Bonus material: Herbie Hancock

Chris Stults, Associate Curator, Film/Video

Jan 12, 2022

Still from Godley & Creme's music video for Herbie Hancock's "Rockit"

Enjoy a collection of links to choice video clips featuring the subject of our January film retrospective and his amazing music.

The bulk of the Wex’s film programming in January is devoted to movies with soundtracks by the great jazz musician Herbie Hancock. It’s an eclectic group of that should make for a fun, unusual, and provocative month of filmgoing.

To get ready for the series, we’ve compiled a few video clips that show Hancock’s larger cultural presence in surprising ways. There are so many amazing performance clips of Hancock over the decades available online, so this will focus the influence he had on culture at large.

Herbie Hancock on Sesame Street

Still, Sesame Street, "Herbie Hancock Makes Sounds"

  • This charm-filled Herbie Hancock appearance on Sesame Street sees him showing off the latest synthesizer technology to a group of kids that includes future Fresh Prince of Bel Air star Tatyana Ali.
  • Before George Lucas made THX-1138American Graffiti, and Star Wars, he was a film student at USC who was really interested in experimental film. This student film by Lucas examines the light and textures of a Volkswagen Beetle, set to a cool piano track by Hancock. (Note: This film came out two years before the Disney film The Love Bug, so the title, Herbie, definitely refers to Hancock and not the car!)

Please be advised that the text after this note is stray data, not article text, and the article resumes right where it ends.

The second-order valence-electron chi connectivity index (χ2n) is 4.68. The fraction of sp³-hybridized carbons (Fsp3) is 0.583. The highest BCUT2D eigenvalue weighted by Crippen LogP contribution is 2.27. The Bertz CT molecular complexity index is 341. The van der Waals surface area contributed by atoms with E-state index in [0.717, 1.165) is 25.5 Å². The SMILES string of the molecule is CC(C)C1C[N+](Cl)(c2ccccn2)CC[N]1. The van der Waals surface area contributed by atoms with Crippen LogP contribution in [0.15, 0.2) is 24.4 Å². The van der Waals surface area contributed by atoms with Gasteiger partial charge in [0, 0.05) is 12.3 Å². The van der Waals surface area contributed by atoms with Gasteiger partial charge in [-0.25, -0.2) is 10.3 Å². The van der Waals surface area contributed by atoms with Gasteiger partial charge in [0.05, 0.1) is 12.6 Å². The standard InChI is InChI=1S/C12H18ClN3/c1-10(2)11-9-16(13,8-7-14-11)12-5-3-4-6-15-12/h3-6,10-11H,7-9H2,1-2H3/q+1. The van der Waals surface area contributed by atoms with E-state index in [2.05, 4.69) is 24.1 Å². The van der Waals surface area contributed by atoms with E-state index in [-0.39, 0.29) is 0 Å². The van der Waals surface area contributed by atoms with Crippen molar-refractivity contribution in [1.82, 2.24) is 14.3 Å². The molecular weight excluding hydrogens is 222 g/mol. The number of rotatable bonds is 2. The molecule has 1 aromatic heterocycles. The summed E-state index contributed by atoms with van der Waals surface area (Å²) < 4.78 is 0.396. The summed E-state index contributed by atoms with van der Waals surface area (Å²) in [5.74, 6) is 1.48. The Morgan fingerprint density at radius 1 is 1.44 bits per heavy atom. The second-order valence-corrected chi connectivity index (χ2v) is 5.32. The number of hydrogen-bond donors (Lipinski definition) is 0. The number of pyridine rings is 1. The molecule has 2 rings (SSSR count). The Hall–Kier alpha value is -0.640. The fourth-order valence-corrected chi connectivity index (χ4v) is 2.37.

• The music video for Hancock’s “Rockit” (pictured at top of page) still packs a punch! The Godley & Crème-directed work swept the 1984 MTV music awards (hosted by Dan Aykroyd and Bette Midler) with five awards. This is especially notable because that was a peak moment for advancements in music videos. The other big winner that night was Michael Jackson’s “Thriller” with three wins and The Cars’ “You Might Think,” David Bowie’s “China Girl,” Cyndi Lauper’s “Girls Just Wanna Have Fun,” Eurythmic’s “Sweet Dreams (Are Made of This),” Van Halen’s “Jump,” and The Police’s “Every Breath You Take.” Here’s the video for "Rockit,"  and here’s Hancock performing the song live on the awards show (introduced by John Denver and with accompaniment by breakdancers with freaky masks).
  • Later in the year, after the MTV awards, Hancock appeared on Late Night with David Letterman for two segments. In the first, he jams with the Late Night band (Paul Shafer is loving it!) and then comes back for a second segment to show Dave how synthesizers work. Both Late Night music segments with Hancock can be viewed here.
Still from the Mobb Deep video for "Shook Ones, Pt. II"

Still, video for Mobb Deep's "Shook Ones, Pt. II"

Jazz began to have a more prominent influence on hip-hop in the 1990s and a number of notable songs were built around Herbie Hancock samples.

Top of page: Still, video for Herbie Hancock's "Rockit"

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